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Tuesday, 25 March 2014 09:30

ESL using cameras to catch speeders

   East St. Louis Police are the latest in the metro area to use cameras to try to catch dangerous drivers.   Monday East St. Louis Police Chief Michael Floore announced his department is using two new radar-equipped cameras to catch speeders.  
   Like other traffic cameras in the area, tickets are issued to the car's owner based on the license plate. But unlike other cameras, these are hand-held by officers stationed on surface streets and interstates.  
   Chief Floore tells Fox 2 News using the cameras isn't about generating revenue. "This is pure for safety and safety only," Floore said.  "This is merely to get drivers to slow down in our venue."
   East St. Louis Police Captain Bobby Cole tells Fox 2 News the cameras are making the streets safer for everyone.  "It takes the officer out of harm's way also," Cole said.  "If we’re up on a highway or in a safety zone or a school zone, the officer doesn't have to get out in traffic now."
   The tickets carry fines of 100-to-280 dollars.  But no points are assessed, and the vehicle owner can ask police to transfer the ticket to the actual driver at the time the car was speeding.  
 
Published in Around Town
Tuesday, 25 March 2014 03:50

ESL using cameras to catch speeders

   East St. Louis Police are the latest in the metro area to use cameras to try to catch dangerous drivers.   Monday East St. Louis Police Chief Michael Floore announced his department is using two new radar-equipped cameras to catch speeders.  
   Like other traffic cameras in the area, tickets are issued to the car's owner based on the license plate. But unlike other cameras, these are hand-held by officers stationed on surface streets and interstates.  
   Chief Floore tells Fox 2 News using the cameras isn't about generating revenue. "This is pure for safety and safety only," Floore said.  "This is merely to get drivers to slow down in our venue."
   East St. Louis Police Captain Bobby Cole tells Fox 2 News the cameras are making the streets safer for everyone.  "It takes the officer out of harm's way also," Cole said.  "If we’re up on a highway or in a safety zone or a school zone, the officer doesn't have to get out in traffic now."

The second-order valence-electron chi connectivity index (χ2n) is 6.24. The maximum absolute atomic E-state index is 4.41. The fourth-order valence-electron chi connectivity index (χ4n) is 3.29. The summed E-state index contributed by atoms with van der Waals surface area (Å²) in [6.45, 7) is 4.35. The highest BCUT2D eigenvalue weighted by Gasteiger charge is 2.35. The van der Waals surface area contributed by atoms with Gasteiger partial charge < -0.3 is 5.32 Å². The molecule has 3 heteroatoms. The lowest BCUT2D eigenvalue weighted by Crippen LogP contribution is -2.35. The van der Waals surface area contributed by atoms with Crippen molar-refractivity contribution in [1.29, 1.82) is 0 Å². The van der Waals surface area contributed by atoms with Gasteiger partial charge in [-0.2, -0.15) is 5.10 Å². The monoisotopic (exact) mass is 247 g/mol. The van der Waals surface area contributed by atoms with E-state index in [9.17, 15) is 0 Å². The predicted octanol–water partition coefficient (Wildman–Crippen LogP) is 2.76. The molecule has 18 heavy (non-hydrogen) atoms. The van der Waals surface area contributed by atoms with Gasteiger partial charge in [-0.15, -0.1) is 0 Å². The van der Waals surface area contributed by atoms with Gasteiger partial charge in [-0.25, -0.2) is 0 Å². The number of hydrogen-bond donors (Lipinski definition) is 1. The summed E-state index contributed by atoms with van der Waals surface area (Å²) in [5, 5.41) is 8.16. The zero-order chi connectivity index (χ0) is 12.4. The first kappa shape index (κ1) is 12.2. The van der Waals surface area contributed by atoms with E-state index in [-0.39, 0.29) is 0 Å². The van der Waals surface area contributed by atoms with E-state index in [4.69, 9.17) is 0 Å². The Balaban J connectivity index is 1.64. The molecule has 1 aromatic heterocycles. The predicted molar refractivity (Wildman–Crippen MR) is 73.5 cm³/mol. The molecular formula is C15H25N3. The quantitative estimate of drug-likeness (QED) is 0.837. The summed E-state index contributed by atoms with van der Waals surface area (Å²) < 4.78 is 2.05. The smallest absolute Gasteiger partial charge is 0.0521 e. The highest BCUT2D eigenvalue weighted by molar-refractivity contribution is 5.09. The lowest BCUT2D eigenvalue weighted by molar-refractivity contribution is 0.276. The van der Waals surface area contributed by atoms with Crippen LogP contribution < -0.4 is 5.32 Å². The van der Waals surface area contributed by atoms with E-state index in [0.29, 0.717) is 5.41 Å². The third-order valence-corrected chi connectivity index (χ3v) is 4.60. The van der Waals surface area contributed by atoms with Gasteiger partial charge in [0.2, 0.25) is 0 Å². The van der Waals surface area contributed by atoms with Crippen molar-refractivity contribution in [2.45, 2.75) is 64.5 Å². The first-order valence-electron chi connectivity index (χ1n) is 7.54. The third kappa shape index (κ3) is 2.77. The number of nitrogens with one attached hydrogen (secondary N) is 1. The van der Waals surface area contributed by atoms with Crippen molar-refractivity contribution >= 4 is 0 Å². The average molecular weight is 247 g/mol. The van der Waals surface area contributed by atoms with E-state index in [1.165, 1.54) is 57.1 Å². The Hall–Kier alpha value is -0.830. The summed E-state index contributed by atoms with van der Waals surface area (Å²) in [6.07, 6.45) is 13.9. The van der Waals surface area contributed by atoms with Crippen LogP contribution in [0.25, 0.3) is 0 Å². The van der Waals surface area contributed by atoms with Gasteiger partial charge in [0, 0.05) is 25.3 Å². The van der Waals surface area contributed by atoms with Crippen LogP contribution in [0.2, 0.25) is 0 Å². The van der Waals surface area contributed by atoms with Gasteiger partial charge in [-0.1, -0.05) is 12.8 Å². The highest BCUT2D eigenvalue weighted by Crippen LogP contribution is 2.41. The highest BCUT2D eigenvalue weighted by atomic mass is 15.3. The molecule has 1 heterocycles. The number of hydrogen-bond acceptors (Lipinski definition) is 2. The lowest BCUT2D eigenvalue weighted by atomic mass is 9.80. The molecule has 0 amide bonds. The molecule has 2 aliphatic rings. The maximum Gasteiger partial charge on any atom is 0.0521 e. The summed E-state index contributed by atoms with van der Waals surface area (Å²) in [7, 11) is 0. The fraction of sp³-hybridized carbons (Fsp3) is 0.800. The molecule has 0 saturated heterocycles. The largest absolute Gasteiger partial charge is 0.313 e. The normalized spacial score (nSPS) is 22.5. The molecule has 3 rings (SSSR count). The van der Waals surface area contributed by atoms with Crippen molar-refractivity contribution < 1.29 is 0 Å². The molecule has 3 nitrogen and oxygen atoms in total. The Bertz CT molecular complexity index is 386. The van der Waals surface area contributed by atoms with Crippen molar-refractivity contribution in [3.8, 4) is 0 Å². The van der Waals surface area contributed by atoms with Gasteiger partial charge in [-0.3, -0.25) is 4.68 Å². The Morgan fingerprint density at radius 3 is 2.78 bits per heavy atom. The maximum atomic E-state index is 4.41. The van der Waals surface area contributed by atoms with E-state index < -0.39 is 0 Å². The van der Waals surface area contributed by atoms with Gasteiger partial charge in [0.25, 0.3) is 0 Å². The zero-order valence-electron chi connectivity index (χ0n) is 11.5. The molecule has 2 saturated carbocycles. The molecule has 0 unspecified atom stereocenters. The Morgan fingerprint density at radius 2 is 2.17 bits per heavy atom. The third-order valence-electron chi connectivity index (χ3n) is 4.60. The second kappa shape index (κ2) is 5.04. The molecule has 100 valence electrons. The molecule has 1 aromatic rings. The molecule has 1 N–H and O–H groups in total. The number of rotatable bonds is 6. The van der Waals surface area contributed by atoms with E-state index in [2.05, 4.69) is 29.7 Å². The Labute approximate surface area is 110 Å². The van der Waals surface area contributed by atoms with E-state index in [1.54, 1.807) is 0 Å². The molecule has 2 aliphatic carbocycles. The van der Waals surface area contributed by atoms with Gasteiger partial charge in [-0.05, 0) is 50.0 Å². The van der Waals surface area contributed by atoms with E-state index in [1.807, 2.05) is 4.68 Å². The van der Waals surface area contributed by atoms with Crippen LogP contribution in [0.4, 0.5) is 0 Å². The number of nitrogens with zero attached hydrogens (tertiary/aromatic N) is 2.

The tickets carry fines of 100-to-280 dollars.  But no points are assessed, and the vehicle owner can ask police to transfer the ticket to the actual driver at the time the car was speeding.  
 
Published in Local News

   An East St. Louis man is suing the city and a police detective, claiming he was beaten until he falsely confessed to a rape.

   Marlon Miller's federal lawsuit alleges former East St. Louis Detective Orlando Ward struck him several times out of the view of police recording devices. During the alleged beating, Miller confessed to attacking the woman as she left a MetroLink train.

   DNA tests later absolved Miller of the crime and led to the arrest of another suspect.  

   Several cases involving Ward have been under review since the former detective was indicted in a federal cocaine investigation.

Published in Local News

   Some metro-east pastors are upset with the City of East St. Louis for levying what they call a tax on churches.  

   On January 1st, the city imposed a $100 registration fee on churches and nonprofits.  The St. Louis Post-Dispatch reports that the annual fee is supposed to offset the city's cost of doing fire and safety inspections.  

   Local pastors spoke out against the fee at Thursday's City Council meeting.  Many blamed Mayor Alvin Parks, who defends the fee.  The city council considered the pastors argument and pushed back the fee deadline from June 30th to September 30th.  

   Houses of worship have generally been exempt from taxes since a 1970 U.S. Supreme Court ruling on the issue.  Civic fees charged against houses of worship have been struck down as "church taxes" in the past. 

Published in Local News
Friday, 05 April 2013 09:43

ESL Dist. 189 announces teacher lay offs

   Cuts in the classroom are coming to the East St. Louis School District. Teachers layoffs were announced  during Thursday night's packed school board meeting.  

   In all, 69 teachers in District 189 will lose their jobs.  Five elementary school principals and two middle school principals will also be cut.  

   East St. Louis is just the latest in a long list of metro-east school districts forced to make the cuts because of state and local budget issues.

Published in Local News

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